rabies vaccine (Rx)

Brand and Other Names:HDCV, Imovax Rabies, more...rabies vaccine human diploid cell culture
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Dosing & Uses

AdultPediatric

Dosage Forms & Strengths

injection, freeze-dried suspension

  • ≥2.5 IU/mL

Rabies Preexposure Immunization

Primary

  • 1 mL IM (deltoid region) x3 doses
  • Administer on days 0, 7, and 21 or 28

Booster

  • 1 mL IM (deltoid region) to maintain a serum titer >1:5 serum dilution by RFFIT

Frequency for testing serum titers

  • Continuous risk
    • Test serum for rabies antibodies q6month in persons working with live rabies virus in research laboratories and in vaccine production facilities (continuous risk category)
  • Frequent risk
    • Other laboratory workers (eg, those performing rabies diagnostic testing), cavers, veterinarians and staff, animal-control and wildlife officers in areas where rabies is enzootic, and bat handlers regardless of location
    • If titer inadequate, administer single booster dose of vaccine
  • Infrequent risk
    • Veterinarians, veterinary students, and terrestrial animal-control and wildlife officers, working in areas of low rabies endemicity and certain at-risk international travelers who have completed a full preexposure vaccination series with licensed vaccines and according to schedule do not require routine booster serologic verification of detectable antibody titers or routine preexposure booster doses of vaccine

Rabies Postexposure Immunization

Unimmunized individuals

  • 1 mL IM x5 doses
  • Administer on days 0, 3, 7, 14, and 28 in conjunction with administration of human rabies immune globulin (HRIG) on day 0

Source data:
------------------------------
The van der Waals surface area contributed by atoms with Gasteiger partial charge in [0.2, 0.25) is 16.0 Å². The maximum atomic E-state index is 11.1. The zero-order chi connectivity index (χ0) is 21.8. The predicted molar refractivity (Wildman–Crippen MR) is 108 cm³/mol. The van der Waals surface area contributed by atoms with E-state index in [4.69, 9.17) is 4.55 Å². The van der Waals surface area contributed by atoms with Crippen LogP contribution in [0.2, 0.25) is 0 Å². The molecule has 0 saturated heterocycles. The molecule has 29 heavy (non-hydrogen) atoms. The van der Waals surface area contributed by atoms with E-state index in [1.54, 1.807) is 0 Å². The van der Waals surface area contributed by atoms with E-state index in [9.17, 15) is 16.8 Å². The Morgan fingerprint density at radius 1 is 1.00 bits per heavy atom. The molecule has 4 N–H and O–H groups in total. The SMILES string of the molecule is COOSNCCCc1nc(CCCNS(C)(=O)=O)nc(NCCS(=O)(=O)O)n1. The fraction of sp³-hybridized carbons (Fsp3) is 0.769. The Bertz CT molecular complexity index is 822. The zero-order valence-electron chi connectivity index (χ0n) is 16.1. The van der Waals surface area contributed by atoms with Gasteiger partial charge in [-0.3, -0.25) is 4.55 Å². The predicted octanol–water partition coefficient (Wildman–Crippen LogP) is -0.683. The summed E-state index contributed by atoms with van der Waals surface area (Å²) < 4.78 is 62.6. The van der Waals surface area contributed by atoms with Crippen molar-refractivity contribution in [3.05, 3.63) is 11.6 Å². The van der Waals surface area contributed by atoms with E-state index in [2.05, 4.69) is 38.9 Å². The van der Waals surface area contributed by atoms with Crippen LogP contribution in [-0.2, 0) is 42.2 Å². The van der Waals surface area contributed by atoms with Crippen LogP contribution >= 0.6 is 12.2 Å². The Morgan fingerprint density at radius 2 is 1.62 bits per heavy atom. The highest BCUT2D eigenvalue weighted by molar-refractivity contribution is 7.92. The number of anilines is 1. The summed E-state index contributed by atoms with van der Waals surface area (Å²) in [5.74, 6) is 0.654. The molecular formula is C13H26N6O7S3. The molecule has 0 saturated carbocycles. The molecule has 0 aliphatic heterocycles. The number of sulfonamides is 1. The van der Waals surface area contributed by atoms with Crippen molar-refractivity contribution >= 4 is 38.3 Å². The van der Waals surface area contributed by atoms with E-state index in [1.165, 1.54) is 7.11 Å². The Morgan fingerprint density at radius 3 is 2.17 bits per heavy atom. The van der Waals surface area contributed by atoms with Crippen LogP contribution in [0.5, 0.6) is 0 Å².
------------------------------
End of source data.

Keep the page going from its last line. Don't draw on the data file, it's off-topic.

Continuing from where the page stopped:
• HRIG: 20 IU/kg; if anatomically feasible, the full dose should be infiltrated around and into the wound(s), and any remaining volume should be administered IM at an anatomical site distant from vaccine administration

Previously immunized individuals

  • 1 mL IM x2 doses on days 0 and 3

Additional Information

Current vaccination schedules available at https://www.cdc.gov/vaccines/schedules/hcp/index.html

Dosage Forms & Strengths

injection, freeze-dried suspension

  • ≥2.5 IU/mL

Rabies Preexposure Immunization

Vaccination is recommended for children living in or visiting countries where exposure to rabid animals is a constant threat; worldwide statistics indicate children are more at risk than adults

Primary

  • 1 mL IM (deltoid region, in small children and infants anterolateral region of thigh) x3 doses
  • Administer on days 0, 7, and 21 or 28

Booster

  • 1 mL IM (deltoid region) to maintain a serum titer >1:5 serum dilution by RFFIT

Frequency for testing serum titers

  • Continuous risk
    • Test serum for rabies antibodies q6month in persons working with live rabies virus in research laboratories and in vaccine production facilities (continuous risk category)
  • Frequent risk
    • Other laboratory workers (eg, those performing rabies diagnostic testing), cavers, veterinarians and staff, animal-control and wildlife officers in areas where rabies is enzootic, and bat handlers regardless of location
    • If titer inadequate, administer single booster dose of vaccine
  • Infrequent risk
    • Veterinarians, veterinary students, and terrestrial animal-control and wildlife officers, working in areas of low rabies endemicity and certain at-risk international travelers who have completed a full preexposure vaccination series with licensed vaccines and according to schedule do not require routine booster serologic verification of detectable antibody titers or routine preexposure booster doses of vaccine

Rabies Postexposure Immunization